Error Results in Improperly Registered Voters in California
As secretary of state calls for audit, Department of Motor Vehicles officials say number might be as high as 1,500
A glitch in California’s automatic voter registration system may have resulted in thousands of noncitizens being placed on the state’s voter rolls.
KTLA-TV in Los Angeles reported Monday that the California Department of Motor Vehicles admitted that about 1,500 people may have been improperly registered to vote because of an “administrative processing error.”
One of those improperly registered voters, a legal permanent resident from Canada, told the Los Angeles Times that he realized he was not supposed to vote.
“When I saw that card, I just threw it out,” said the man, Randall Marquis. “I know I’m not going to vote. I’m not allowed to vote. It’s stupid that I should be registered to vote.”
Logan Churchwell, a spokesman for the Public Interest Legal Foundation (PILF), told LifeZette the report likely vastly understates the problem. He said the period covered in Monday’s report does not date back to 2015, when the state’s automatic registration law took effect.
“I know I’m not going to vote. I’m not allowed to vote. It’s stupid that I should be registered to vote.”
“It’s worth noting it’s looking at a specific period of time … We’re only talking about a few months,” he said.
PILF has obtained records in multiple states documenting noncitizen voters by tracking green card holders who end up on the rolls and then voluntarily come forward and ask to be removed. In some cases, according to records, those noncitizens have cast ballots in elections.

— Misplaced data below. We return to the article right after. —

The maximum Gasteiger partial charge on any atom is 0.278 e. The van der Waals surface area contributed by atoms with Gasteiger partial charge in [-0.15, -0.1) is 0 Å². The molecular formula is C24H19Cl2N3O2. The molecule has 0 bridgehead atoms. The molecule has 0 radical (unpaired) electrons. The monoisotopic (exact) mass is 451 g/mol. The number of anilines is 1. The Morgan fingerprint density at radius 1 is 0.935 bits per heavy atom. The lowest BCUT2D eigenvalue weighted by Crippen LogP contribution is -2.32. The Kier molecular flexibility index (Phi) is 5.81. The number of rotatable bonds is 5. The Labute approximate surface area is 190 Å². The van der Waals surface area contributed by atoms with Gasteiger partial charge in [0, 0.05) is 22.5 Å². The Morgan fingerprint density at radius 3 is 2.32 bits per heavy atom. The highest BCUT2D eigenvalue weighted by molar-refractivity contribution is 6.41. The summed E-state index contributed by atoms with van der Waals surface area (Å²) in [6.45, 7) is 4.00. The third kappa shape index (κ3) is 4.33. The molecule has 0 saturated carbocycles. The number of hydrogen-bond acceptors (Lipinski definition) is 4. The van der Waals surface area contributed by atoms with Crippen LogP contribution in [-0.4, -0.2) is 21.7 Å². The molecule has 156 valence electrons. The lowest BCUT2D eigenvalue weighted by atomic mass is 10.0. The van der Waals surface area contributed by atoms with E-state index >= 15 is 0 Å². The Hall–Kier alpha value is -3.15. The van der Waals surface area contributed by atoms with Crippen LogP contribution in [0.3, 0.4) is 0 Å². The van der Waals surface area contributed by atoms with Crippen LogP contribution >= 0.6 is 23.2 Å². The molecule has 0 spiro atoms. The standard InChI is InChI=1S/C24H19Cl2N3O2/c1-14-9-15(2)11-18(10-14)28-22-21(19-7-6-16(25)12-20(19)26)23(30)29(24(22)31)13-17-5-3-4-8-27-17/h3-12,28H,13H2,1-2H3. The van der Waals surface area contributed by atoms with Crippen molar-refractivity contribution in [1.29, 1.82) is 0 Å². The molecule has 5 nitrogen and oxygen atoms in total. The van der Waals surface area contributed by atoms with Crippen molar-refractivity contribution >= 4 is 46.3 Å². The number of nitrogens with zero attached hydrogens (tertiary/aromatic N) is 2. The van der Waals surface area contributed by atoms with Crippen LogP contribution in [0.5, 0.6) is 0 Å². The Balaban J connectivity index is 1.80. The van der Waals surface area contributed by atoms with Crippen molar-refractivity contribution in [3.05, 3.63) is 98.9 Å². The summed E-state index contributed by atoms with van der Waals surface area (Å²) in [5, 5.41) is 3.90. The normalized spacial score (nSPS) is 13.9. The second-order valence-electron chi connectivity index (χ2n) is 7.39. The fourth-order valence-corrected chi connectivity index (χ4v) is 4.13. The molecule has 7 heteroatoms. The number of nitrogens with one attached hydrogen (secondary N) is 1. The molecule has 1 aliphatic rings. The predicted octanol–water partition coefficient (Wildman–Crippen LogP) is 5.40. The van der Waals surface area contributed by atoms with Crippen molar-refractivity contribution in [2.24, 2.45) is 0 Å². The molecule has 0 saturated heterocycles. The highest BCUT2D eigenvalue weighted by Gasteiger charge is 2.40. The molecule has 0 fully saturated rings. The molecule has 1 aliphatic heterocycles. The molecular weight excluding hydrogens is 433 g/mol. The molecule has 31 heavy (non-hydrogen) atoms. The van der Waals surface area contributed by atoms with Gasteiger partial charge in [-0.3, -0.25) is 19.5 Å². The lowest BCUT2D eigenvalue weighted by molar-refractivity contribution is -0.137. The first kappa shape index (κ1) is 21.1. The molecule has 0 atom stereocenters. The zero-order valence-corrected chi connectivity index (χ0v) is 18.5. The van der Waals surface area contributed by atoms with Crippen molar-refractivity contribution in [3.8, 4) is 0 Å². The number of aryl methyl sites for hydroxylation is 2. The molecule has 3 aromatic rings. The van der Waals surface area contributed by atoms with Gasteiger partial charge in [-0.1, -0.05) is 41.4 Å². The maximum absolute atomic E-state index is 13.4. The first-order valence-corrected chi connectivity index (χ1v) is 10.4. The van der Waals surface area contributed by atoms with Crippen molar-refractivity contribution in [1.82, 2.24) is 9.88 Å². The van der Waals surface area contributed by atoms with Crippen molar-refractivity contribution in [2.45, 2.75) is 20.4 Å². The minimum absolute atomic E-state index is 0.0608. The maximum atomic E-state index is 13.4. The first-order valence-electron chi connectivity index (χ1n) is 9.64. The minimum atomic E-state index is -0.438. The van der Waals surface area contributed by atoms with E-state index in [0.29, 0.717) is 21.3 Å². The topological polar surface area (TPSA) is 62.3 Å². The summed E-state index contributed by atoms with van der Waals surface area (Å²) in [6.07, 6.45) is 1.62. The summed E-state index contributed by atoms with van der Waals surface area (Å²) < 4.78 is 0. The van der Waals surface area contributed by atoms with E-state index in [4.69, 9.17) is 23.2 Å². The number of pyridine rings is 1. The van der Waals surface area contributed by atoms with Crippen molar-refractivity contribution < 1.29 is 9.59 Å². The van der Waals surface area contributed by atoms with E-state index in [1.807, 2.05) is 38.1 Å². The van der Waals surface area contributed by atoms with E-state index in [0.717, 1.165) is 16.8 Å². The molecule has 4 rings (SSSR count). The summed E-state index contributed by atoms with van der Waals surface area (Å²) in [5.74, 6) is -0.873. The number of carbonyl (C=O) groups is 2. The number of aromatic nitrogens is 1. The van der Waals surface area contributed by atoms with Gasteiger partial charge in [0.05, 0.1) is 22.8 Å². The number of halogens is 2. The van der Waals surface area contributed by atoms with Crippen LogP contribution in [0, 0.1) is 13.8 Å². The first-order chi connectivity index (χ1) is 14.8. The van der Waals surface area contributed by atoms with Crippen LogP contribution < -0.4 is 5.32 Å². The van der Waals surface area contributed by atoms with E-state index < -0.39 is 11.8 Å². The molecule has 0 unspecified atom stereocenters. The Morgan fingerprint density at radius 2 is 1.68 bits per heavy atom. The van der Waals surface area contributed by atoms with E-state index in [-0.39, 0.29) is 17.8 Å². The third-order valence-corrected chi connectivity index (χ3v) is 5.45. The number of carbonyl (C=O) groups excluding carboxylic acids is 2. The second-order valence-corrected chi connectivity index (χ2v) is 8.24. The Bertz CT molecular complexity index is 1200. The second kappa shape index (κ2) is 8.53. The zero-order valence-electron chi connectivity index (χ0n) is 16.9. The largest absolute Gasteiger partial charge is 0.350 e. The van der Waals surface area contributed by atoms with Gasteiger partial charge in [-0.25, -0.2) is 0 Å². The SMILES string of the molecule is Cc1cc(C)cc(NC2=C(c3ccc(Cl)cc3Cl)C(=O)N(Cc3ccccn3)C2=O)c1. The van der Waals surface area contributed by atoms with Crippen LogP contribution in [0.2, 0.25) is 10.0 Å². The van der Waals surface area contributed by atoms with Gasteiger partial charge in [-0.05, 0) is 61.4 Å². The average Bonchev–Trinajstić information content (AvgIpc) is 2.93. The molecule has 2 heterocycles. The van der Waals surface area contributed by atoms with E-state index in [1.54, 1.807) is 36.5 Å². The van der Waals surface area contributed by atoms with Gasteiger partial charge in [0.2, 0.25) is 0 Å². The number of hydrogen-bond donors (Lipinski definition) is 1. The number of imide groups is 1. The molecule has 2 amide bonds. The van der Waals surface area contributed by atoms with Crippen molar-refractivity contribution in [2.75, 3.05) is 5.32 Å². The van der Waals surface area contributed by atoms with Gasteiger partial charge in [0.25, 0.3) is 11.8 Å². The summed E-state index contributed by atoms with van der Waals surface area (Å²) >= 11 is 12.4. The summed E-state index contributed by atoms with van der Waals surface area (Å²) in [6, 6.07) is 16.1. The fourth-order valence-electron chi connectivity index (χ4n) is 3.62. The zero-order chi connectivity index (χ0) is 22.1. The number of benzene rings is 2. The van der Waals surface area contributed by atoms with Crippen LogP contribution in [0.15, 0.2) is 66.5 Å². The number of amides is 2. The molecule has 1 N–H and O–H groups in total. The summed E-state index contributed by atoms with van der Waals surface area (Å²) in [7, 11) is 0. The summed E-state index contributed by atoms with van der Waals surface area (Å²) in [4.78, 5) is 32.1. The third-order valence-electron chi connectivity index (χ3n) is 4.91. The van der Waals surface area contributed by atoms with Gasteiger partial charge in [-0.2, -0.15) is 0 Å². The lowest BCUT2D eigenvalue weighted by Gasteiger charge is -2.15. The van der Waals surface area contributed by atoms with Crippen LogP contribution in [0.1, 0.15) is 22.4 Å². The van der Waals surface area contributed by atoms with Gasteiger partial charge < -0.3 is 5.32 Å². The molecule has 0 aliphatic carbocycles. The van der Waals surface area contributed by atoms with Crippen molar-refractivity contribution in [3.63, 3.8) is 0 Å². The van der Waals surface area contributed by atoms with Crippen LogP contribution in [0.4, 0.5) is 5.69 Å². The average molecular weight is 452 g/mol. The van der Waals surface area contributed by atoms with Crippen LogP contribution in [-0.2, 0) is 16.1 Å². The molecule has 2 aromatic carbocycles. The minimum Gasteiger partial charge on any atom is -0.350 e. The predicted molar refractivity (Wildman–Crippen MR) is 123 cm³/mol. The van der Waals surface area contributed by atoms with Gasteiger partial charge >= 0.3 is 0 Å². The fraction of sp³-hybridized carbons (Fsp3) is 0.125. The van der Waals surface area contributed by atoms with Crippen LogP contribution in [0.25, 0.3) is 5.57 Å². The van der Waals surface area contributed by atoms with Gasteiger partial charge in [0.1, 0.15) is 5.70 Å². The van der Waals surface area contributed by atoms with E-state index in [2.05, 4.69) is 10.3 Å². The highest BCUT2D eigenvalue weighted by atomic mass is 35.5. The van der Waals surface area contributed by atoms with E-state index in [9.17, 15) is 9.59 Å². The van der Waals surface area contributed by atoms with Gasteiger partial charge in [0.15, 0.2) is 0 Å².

PILF has uncovered similar evidence in California. In August, the group put out a report showing voter registration records included 264 noncitizens on the rolls in San Diego County, 28 in San Francisco County, and six in Riverside County.
But Churchwell said uncovering the records has been much harder in the Golden State than elsewhere.
“The trouble we had in California is [that] the secretary of state there, [Alex] Padilla, is obviously hostile to PILF,” he said.
While noncitizens have ended up on the rolls throughout the country, California poses a special problem, Churchwell said.
DMV Director Jean Shiomoto and California Department of Technology Director Amy Tong notified the secretary of state about the issue in a Monday letter, according to KTLA-TV.
It comes on the heels of an admission that the DMV may have botched about 23,000 voter registrations due to a separate error.
“I remain deeply frustrated and disappointed that persistent errors by the DMV and CDT have undermined public confidence,” Padilla wrote in a letter calling for an audit.
The Los Angeles Times ripped the state in an editorial this week, demanding accountability for the “dysfunctional” DMV.
“This news would be troubling anytime, but with less than two months before the midterm elections — and just weeks before vote-by-mail ballots go out — it’s particularly poor timing,” the newspaper wrote. “Californians should be able to vote without worrying that the rolls are inaccurate.”
Churchwell said California anticipated nonvoters would end up on the voter rolls when it passed the automatic voter registration law. Immigrant advocacy organizations and the American Civil Liberties Union initially opposed the measure out of concern it would expose immigrants to potential criminal liability.
Lawmakers added a provision requiring noncitizens who vote or attempt to vote as a result of the law to be “presumed to have acted with official authorization and shall not be guilty of fraudulently voting or attempting to vote” unless they act “willfully.”
Churchwell said it is extremely difficult to prove that a noncitizen votes intentionally and not out of an erroneous understanding of the law.
“There’s plenty of opportunity for mistakes to be made,” he said.